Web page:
Amid the flurry of legislation passed into law at the close of Virginia’s General Assembly session last week was a bill that will make it more difficult for people charged with human trafficking crimes to post bail.
House bill 1260 was sponsored by Democratic delegates, Dawn Adams (D – Richmond) and Mike Mullin (R- Newport News). When it goes into effect on July 1, the law will create a presumption against bail which requires the magistrate to initially deny bond, though defendants can appeal this decision. Presumption against bail is applied to offenses for which the defendant is unlikely to show up to trial, or for those deemed dangerous to the public.
ImPACT Virginia trains educators and medical personal to be aware of signs that someone is a trafficking victim. Fay Chelmow, the nonprofit’s director, said the law could be beneficial in limiting the opportunity traffickers have to contact their victims.
“However, there still needs to be more advocating work around simply educating people that this is an issue in the first place because trafficking is very profitable — you can sell the same body over and over and over,” Chelmow said.
Last month, Chelmow was one of several speakers presenting at an independently organized TEDxRVA salon titled “Silenced No More.” The event was hosted at The Broad and addressed the questions of what human trafficking looks like, how common it is and what communities can do to stop it through an intimate series of conversations with experts and non-experts.
The conversation could not have happened at a better time.
Virginia ranked 15th in the U.S. for the most reported cases of human trafficking, according to a 2017 report from the National Human Trafficking Hotline. The report also found Richmond is ranked ninth in the country and has the highest number of calls to the hotline per capita. Already valued at $150 billion , the world’s third largest criminal industry is on track to become the first within a few decades since trafficking includes both forced labor and sex work.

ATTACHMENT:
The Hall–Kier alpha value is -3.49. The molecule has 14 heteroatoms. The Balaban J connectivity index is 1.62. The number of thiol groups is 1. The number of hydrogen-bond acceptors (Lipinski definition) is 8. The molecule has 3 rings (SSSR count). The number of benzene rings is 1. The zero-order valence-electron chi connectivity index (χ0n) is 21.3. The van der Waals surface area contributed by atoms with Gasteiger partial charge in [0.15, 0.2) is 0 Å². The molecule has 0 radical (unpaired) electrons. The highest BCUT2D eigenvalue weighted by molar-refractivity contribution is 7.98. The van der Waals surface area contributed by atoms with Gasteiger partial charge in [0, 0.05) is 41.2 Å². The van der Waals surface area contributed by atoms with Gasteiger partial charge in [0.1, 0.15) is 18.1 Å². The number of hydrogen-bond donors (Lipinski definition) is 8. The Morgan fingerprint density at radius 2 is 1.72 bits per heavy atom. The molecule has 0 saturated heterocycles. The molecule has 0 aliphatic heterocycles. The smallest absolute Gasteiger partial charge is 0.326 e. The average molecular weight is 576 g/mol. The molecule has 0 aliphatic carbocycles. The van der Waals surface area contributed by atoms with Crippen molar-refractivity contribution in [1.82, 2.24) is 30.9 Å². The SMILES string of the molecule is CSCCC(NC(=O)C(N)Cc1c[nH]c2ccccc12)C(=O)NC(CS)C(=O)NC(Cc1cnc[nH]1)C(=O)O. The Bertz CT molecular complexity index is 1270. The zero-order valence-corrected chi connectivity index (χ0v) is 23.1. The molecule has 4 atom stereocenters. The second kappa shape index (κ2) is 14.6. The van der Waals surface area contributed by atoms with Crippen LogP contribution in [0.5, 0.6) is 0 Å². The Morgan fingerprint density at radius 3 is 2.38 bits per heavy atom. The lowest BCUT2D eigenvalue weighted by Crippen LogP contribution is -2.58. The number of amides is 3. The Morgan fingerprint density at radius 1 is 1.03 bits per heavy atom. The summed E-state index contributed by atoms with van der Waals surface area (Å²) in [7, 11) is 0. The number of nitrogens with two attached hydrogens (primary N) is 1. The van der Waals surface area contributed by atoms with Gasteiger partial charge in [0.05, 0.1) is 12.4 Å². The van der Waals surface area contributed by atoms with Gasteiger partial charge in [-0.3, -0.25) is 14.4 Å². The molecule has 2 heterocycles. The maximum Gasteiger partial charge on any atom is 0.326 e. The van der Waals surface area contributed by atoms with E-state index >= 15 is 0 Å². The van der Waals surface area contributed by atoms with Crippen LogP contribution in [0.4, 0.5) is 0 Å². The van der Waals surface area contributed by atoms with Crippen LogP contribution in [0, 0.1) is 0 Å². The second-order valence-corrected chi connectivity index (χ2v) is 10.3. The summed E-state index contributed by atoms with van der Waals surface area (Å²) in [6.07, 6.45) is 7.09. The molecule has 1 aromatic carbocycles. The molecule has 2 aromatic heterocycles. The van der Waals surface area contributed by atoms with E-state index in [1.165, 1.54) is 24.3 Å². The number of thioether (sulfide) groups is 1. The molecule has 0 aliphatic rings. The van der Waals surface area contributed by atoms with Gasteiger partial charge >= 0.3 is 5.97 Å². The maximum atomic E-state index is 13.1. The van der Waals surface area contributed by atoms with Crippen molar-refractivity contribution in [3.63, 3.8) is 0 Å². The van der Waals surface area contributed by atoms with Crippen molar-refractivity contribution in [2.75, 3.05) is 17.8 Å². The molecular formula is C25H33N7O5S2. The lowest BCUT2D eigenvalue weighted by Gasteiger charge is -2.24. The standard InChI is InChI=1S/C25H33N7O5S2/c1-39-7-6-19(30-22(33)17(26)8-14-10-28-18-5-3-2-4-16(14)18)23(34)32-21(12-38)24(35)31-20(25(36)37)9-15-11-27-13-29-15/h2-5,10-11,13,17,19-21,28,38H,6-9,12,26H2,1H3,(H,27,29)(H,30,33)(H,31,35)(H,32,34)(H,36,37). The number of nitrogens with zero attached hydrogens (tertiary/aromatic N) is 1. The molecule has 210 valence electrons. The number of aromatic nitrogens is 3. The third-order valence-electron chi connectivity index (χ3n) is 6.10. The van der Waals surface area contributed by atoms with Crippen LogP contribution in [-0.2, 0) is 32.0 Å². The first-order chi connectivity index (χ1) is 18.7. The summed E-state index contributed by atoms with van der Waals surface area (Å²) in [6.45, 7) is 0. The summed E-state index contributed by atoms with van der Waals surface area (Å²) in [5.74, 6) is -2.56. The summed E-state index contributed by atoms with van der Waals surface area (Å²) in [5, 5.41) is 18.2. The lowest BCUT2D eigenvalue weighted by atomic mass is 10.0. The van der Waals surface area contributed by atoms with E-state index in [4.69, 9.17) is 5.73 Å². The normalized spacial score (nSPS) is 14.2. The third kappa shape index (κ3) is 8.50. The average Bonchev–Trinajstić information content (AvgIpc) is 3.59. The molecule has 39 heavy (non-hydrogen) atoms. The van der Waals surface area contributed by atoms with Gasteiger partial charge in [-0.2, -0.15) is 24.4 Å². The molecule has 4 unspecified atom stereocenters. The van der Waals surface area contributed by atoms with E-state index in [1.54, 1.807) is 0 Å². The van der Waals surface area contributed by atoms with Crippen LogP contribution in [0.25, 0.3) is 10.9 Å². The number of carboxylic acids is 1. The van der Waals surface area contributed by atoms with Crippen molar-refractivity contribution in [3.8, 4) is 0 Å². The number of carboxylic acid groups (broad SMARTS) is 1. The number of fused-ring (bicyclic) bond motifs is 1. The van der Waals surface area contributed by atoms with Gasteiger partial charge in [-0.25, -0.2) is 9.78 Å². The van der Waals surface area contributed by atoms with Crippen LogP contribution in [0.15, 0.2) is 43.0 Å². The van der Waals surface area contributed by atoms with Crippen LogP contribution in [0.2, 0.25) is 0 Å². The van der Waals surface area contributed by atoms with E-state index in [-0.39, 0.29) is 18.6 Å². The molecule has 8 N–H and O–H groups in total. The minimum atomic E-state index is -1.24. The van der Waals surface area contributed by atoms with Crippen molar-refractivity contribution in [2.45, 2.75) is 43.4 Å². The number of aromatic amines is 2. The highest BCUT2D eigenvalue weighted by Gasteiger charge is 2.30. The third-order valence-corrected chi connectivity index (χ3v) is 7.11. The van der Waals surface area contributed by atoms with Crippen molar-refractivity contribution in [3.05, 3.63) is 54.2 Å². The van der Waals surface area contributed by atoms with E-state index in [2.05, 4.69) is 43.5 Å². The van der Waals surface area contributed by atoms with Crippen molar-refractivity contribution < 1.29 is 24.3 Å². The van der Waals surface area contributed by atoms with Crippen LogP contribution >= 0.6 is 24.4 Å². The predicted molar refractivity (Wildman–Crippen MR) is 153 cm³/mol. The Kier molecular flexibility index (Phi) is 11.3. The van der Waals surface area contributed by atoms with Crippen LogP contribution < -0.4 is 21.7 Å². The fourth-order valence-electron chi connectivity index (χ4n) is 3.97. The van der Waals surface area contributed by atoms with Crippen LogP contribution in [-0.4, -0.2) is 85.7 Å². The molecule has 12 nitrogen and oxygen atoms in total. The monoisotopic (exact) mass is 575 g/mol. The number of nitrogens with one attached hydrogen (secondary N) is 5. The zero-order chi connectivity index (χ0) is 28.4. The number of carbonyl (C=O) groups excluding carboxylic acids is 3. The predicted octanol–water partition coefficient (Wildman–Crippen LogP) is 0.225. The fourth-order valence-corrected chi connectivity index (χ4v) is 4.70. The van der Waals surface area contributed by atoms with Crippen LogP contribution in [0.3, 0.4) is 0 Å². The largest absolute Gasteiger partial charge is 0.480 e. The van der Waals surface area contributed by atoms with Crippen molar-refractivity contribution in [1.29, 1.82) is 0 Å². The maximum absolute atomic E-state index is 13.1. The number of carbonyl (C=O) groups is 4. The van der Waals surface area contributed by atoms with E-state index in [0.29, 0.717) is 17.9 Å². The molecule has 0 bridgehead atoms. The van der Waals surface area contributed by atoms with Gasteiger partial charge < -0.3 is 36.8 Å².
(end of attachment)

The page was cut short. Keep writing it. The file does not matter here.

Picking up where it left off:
One of the event’s speakers, Elisabeth Corey, is a survivor of human trafficking. She advocates for dismantling the myths of what trafficking is supposed to look like and making recovery for survivors of all forms of trauma more accessible through work as trauma life coach with her non-profit, Beating Trauma.
Corey experienced what she called family controlled trafficking — she was sexually abused by her parents and relatives throughout her childhood as well as trafficked by them. Her father was raised in Richmond by two people who also participated in trafficking.
“When it happens in families it’s generational,” Corey said. “I was trafficked by my parents in a middle class home, white picket fence, 2.5 kids, the whole nine yards, right. We don’t see that as a place where trafficking happens — it’s important we start opening our eyes that it can happen anywhere.”
The panelists echoed Corey’s sentiment that trafficking victims don’t have a “typical” or “stereotypical” physical look. For this reason, it’s challenging to inform the public about the issue, as it occurs across all socioeconomic backgrounds.
“Modern slavery” doesn’t just consist of sex trafficking, said University of Richmond professor Monti Datta. Forced domestic servitude, like construction work and agriculture in the U.S., can also fall under this umbrella.
“Some victims may look destitute but often they are hidden in plain sight so if something doesn’t feel right to you just take a look, be the proverbial brother’s or sister’s keeper,” Datta said.
Though the House Bill that was recently passed aims to keep traffickers accountable, there is distrust of law enforcement that makes victims less likely to report trafficking crimes.
Tanya Gould-Street, a human trafficking survivor and creator of the non-profit Identifiable Me, which focuses on eradicating gender-based violence, said the social stigma of discussing sexual abuse and personal experiences can cause victims to feel ashamed and isolated.
“I believe coming forward with what happened to me put this space between myself and the people in my community because it says ‘knowing my story brings you pain, and you may have to deal with yours,’” Gould-Street said. “With that comes a sense of isolation, rejection and shame.”
Due to overlying factors of abuse, trauma, fear and lack of access to resources, Corey said, trafficking victims, especially children and young adults, do not come forward right away.
“Are they gonna come to you the first time? No,” Corey said. “But if they have that place to go they may realize when they get to that point of despair or else, they remember they have a place to go and that’s what we need to start creating for these kids.”
Siona Peterous Staff Writer